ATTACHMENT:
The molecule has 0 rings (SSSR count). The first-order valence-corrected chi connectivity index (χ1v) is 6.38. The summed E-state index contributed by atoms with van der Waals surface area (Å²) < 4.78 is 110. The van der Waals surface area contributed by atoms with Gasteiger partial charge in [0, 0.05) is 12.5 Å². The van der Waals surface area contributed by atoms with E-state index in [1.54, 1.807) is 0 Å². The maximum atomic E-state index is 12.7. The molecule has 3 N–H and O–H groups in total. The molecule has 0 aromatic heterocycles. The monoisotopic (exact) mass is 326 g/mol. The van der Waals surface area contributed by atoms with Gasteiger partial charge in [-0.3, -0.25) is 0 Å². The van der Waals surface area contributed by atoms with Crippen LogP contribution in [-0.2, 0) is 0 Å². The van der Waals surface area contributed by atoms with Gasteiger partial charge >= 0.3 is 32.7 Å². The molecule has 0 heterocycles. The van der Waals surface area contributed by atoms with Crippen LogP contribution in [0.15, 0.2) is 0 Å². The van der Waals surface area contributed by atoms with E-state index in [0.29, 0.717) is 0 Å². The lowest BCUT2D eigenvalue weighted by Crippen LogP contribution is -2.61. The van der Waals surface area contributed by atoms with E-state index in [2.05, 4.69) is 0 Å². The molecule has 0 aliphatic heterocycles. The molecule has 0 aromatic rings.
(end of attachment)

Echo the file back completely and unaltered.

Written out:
The molecule has 0 rings (SSSR count). The first-order valence-corrected chi connectivity index (χ1v) is 6.38. The summed E-state index contributed by atoms with van der Waals surface area (Å²) < 4.78 is 110. The van der Waals surface area contributed by atoms with Gasteiger partial charge in [0, 0.05) is 12.5 Å². The van der Waals surface area contributed by atoms with E-state index in [1.54, 1.807) is 0 Å². The maximum atomic E-state index is 12.7. The molecule has 3 N–H and O–H groups in total. The molecule has 0 aromatic heterocycles. The monoisotopic (exact) mass is 326 g/mol. The van der Waals surface area contributed by atoms with Gasteiger partial charge in [-0.3, -0.25) is 0 Å². The van der Waals surface area contributed by atoms with Crippen LogP contribution in [-0.2, 0) is 0 Å². The van der Waals surface area contributed by atoms with Gasteiger partial charge >= 0.3 is 32.7 Å². The molecule has 0 heterocycles. The van der Waals surface area contributed by atoms with Crippen LogP contribution in [0.15, 0.2) is 0 Å². The van der Waals surface area contributed by atoms with E-state index in [0.29, 0.717) is 0 Å². The lowest BCUT2D eigenvalue weighted by Crippen LogP contribution is -2.61. The van der Waals surface area contributed by atoms with E-state index in [2.05, 4.69) is 0 Å². The molecule has 0 aliphatic heterocycles. The molecule has 0 aromatic rings.